Lorie Wolf

This week’s featured artist is drummer / educator Lorie Wolf, who participated in Jazzology in 2007.

A native of Toronto, Lorie began studying drumset at the age of 17 and was soon performing at local festivals, clubs, and private parties. She completed her Bachelor of Fine Arts at York University, where she studied South Indian music with Trichy Sankaran. Lorie then completed a Bachelor of Education at the University of Toronto and later completed music performance classes at the Humber College, studying drumset with Rick Lazar, Mark Kelso, Chendy Leon, Ted Warren, and Paul Delong.

In 2006, Lorie was selected to be part of the Sisters in Jazz All-Stars, performing at Lincoln Center, the Kennedy Center, and the Mary Lou Williams Women in Jazz Festival. Lorie released a recording of original jazz music, Taibele and Her Demon, in 2008, that features Don Thompson, George Koller, Andrew Kay, and Mike Wark. In 2010 she released Mazel and Schlimazel, an album for children that was featured at the Ashkenaz Festival and the Fringe festival.

Lorie has performed at the Rex Hotel, Gladstone Hotel, Toronto Centre for the Arts, TD Toronto Jazz Festival, and the Toronto Roots Festival. Lorie’s current projects include the Sisters of Sheynville, an all-female Yiddish swing band, the Lithuanian Empire, a funky klezmer-based world music band, and the Dull-Eyed Llamas, a pop quintet with clever and catchy songs. She also teaches music part-time at Clinton St. Public School.

Lorie shares her memories of the Jazzology program and provides an update on her more recent activities:

1) Describe your experience with the Jazzology program. What was your favourite aspect?

Jazzology is a great experience because it really makes you look inward as a musician, to tally up who you are and presents it neatly and articulately to the public.

2) What is your strongest memory of the Jazzology program? Are there any funny stories or incidents that come to mind?

I remember Larry being very warm and drawing out a lot of information out of me. I was very nervous and he put me at ease.

3) Would you recommend this experience to other young musicians?

Sure, because it really makes you think about who you are and what part of that you want to share with an audience. You have to explore your musical experiences and bring something interesting to the table.

4) How has this experience helped in your personal and professional development?

Having the opportunity to do this kind of soul-searching boosted my self-confidence. It helped me get over a nagging bit of stage-fright, some doubts…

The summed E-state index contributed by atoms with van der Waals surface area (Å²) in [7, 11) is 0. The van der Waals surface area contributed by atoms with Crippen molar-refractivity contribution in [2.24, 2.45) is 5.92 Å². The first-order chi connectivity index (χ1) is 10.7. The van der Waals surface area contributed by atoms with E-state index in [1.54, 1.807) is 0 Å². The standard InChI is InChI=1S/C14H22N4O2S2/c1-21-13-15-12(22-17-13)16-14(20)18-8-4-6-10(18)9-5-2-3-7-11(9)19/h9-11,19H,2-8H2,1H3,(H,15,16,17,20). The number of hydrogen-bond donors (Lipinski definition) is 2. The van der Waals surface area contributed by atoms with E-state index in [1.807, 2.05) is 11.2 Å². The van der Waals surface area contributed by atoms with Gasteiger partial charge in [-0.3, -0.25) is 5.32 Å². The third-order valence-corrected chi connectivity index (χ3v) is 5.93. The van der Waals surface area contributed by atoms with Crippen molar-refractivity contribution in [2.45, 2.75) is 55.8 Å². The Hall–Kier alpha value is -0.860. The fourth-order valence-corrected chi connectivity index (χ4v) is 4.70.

5) This program is made possible by our generous donors and sponsors who strongly believe in the importance of arts education initiatives. If you had the opportunity to thank them in person, what would you say?

Thank you for your support and keep it coming. If you have the means to advocate and support the arts, then you must.

6) Why is music education important?

I am now a K-6 music teacher. I see the impact of music education every day. From the tiny kindergarten students learning the relationship of ‘so’ and ‘me’ to the graduating Grade 6-ers improvising over blues scales, the joy, confidence, and fulfillment it brings them is beyond measure. It’s something they will carry with them for the rest of their lives, something that they can draw from and build their musical relationships. It also goes without saying the incredible impact music has on the brain. Students of mine with learning disabilities and intellectual challenges come out of their shells in music class. Even if they can’t physically contribute more to the class than a small smile, the happiness in their faces to be in a musical atmosphere is evident.

7) Since participating in the program, what have you been doing?

When I finished at Humber, I started teaching music with the TDSB first part-time and then full-time 4 years later. I teach music to K-6, including students with developmental delays. (ie. Down’s syndrome, autism, etc.) Besides that, I’ve played in a few local bands, the most successful of which, Sheynville, won a National Folk Music Award in 2010.

8) What music are you listening to at the moment that you find particularly inspiring?

I listen to a lot of ethnic folk music, particularly that of Eastern European origin. That’s where my family is from and it draws me closer to my heritage. I also like to listen to Afro-Cuban music, particularly Santatian and Yoruban styles, because I find the rhythms fascinating. I try to listen to more music that might appeal to children to broaden their musical experience in my classrooms.

9) What are your plans for the future?

I’d like to be an instructional leader for the music department with the Toronto District School Board. They help plan huge, inspiring events for the students, and I find that kind of work very fulfilling. Of course, playing music with different people and going on tour is always on my mind.

10) How can people learn more about you and your activities?

Jazzology is proudly sponsored by RBC Emerging Artists Project.

About RBC and the Arts
RBC sponsors a wide-range of grassroots and local initiatives that contribute to the cultural fabric of our communities. Proud to support events and passions that resonate with our clients and all Canadians, RBC provides opportunities for up-and-coming artists through programs such as the RBC Canadian Painting Competition, one of the largest competitions of its kind in the world; and the RBC Emerging Filmmakers Competition, part of our commitment as the Official Bank and major sponsor of the world’s top public film festival – the Toronto International Film Festival®.

Learn More about the RBC Emerging Artists Project